RBI autonomy essential, says finance ministry amid rift with central bank

RBI autonomy essential, says finance ministry amid rift with central bank

The currency fell as much as 0.5 percent to 74.0575 per dollar on Wednesday, after the Economic Times reported that the government invoked a rarely-used power to direct the central bank on matters of public interest. What's interesting is that the following Section of the RBI Act has never been used by any government post the independence of India. While the Economic Affairs Secretary declined to comment on whether Section 7 had been invoked, the official statement also made no mention of it.

Voicing support for Patel, Bharatiya Janata Party (BJP) leader and Rajya Sabha MP Subramanian Swamy on Wednesday said if the governor decides to leave, the blame would fall on Jaitley.

Yet, Jaitley was publicly critical of the RBI on Tuesday, saying the central bank's lax policies had contributed to banks' current woes.

The finance ministry said consultations with RBI took place from time to time "in public interest". The letter wanted RBI to carve out exemption for power companies under 12 February circular. Regardless of the speculations in media, there are reasons to believe that government is very unlikely to go for the extreme step of invoking Section 7, which would add to its headaches in the financial markets. Asking the government to stop arm-twisting the central bank, the letter said both should talk and sort out the issues, instead of trying to ride roughshod over RBI and warned that "what they (government) are trying is at the expense of the nation".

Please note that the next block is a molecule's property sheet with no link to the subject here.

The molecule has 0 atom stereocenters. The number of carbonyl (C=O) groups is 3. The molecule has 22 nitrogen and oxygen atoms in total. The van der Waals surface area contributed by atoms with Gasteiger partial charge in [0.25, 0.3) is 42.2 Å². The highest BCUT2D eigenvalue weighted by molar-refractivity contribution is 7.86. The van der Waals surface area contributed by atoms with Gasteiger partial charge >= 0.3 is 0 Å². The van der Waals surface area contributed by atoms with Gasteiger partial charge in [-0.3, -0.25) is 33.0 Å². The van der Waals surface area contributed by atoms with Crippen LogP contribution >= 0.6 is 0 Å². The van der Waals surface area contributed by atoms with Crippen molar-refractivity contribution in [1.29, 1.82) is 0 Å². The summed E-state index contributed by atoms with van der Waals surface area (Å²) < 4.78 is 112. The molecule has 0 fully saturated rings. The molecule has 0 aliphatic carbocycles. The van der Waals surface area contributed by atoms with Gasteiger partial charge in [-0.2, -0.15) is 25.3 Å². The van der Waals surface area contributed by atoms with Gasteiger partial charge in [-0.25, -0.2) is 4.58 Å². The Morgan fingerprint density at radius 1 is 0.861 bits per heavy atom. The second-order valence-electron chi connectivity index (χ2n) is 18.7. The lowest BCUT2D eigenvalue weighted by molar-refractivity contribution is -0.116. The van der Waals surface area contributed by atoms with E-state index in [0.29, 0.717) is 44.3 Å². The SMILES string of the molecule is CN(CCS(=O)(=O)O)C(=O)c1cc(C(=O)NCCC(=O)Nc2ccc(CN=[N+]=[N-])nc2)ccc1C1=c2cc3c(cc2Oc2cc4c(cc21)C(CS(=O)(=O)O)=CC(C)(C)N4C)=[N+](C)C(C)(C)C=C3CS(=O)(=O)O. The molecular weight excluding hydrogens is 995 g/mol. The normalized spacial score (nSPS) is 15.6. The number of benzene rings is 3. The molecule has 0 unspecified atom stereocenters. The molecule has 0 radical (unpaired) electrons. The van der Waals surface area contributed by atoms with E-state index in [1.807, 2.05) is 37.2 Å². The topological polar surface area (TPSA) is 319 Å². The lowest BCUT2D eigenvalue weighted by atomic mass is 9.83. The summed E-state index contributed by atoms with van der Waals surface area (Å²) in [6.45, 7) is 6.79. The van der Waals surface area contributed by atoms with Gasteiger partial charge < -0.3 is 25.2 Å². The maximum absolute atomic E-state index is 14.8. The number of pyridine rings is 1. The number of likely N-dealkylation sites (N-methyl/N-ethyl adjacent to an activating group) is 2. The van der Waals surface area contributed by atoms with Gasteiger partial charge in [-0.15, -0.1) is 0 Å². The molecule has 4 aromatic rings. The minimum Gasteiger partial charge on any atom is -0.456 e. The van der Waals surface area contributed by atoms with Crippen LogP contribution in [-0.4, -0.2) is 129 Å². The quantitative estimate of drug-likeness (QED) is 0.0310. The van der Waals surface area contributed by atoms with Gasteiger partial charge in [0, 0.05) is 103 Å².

Prompt corrective action (PCA): 11 public and 1 private bank in the country have been placed under what is called a PCA framework - rules the RBI puts in place for weaker banks - which bars lending by these banks, among other things, until they strengthen their capital base.

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Earlier, a letter by the All India Reserve Bank Association had said that the deputy governor, Viral Acharya, spoken more "in disgust and despondency" due to continuous nibbling by the government and the finance ministry. The government, through these consultations, places its assessment on issues and suggests possible solutions.

Former Finance Minister P Chidambaram tweeted, "If, as reported, Government has invoked Section 7 of the RBI Act and issued unprecedented "directions" to the RBI, I am afraid there will be more bad news today".

"The markets have taken these developments in their stride as there is an inherent belief that the central bank is independent and will continue with its rules-based mandate, whilst the government focuses on reforms and looks to buoy growth, drawn also by the approaching elections".

The letter said, "Even the RBI board is being sought to be stuffed in a particular direction which would prompt the discerning people to look askance, and make it hard for RBI to frame policies".

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